Library begins ‘Blind Date With A Book’ program

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Inspired by other high schools and universities, Beverly's library attempts to start a new tradition with 'Blind Date'. Photo courtesy of: KAREN BOYARSKY
Inspired by other high schools and universities, Beverly’s library attempts to start a new tradition with ‘Blind Date’. Photo courtesy of: KAREN BOYARSKY

Jackson Prince, co-editor-in-chief 

The library is celebrating the month of February with their debut of the “Blind Date With A Book” program, designed to promote reading for leisure among Beverly students.

“Blind Date With A Book is a really fun, wonderful, kind of labor-intensive way of enticing kids to read something they normally wouldn’t pick up,” head librarian Karen Boyarsky said.

Each book’s identity is hidden from the prospective reader, hence the “blind” aspect of the program.

“We’ve disguised the books completely and students have written blurbs about the books that tell you a little something about each book but don’t give them away,” Boyarsky said.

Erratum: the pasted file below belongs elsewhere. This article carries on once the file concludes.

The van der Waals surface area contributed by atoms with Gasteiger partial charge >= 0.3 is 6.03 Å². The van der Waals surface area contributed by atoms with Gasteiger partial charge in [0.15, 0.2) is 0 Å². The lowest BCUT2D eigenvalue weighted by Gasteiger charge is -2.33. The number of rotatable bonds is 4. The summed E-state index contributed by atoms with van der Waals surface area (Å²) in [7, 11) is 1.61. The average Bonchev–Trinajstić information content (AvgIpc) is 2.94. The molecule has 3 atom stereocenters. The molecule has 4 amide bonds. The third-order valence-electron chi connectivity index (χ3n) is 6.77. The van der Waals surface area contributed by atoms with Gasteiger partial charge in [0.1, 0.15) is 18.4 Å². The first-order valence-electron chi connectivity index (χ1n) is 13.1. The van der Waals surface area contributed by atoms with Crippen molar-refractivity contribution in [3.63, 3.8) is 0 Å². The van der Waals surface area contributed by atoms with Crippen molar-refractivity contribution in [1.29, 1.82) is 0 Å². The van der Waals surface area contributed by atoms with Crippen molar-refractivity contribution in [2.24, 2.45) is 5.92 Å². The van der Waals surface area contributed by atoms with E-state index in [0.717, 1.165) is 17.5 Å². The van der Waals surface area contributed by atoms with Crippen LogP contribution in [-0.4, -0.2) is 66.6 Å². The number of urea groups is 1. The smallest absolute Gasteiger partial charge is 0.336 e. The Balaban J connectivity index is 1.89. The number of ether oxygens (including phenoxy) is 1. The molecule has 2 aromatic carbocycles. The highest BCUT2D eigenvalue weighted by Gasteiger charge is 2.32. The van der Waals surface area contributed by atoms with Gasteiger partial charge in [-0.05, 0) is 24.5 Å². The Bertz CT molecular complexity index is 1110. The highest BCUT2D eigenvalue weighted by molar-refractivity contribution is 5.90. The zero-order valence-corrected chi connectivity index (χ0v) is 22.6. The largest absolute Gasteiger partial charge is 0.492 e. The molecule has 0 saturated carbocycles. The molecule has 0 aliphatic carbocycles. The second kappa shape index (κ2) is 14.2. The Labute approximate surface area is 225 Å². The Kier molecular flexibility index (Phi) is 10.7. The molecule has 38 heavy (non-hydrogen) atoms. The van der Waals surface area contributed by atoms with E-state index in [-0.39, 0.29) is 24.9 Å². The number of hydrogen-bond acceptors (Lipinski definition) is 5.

Teachers and students alike have explored the program, attempting to guess book identities, as well as checking out blind dates.

“I think students at Beverly may not have time for leisure reading, but kids are having a lot of fun with it,” she said.

In her opinion, programs like Blind Date With A Book are necessary to promote the mission of libraries across the country.

“We think books are wonderful and the heart of all learning,” Boyarsky said. “We’re always looking for ways to make reading more attractive. This is just a nice way to celebrate reading and the month of February.”

Students can check out a blind date for the remainder of the month.

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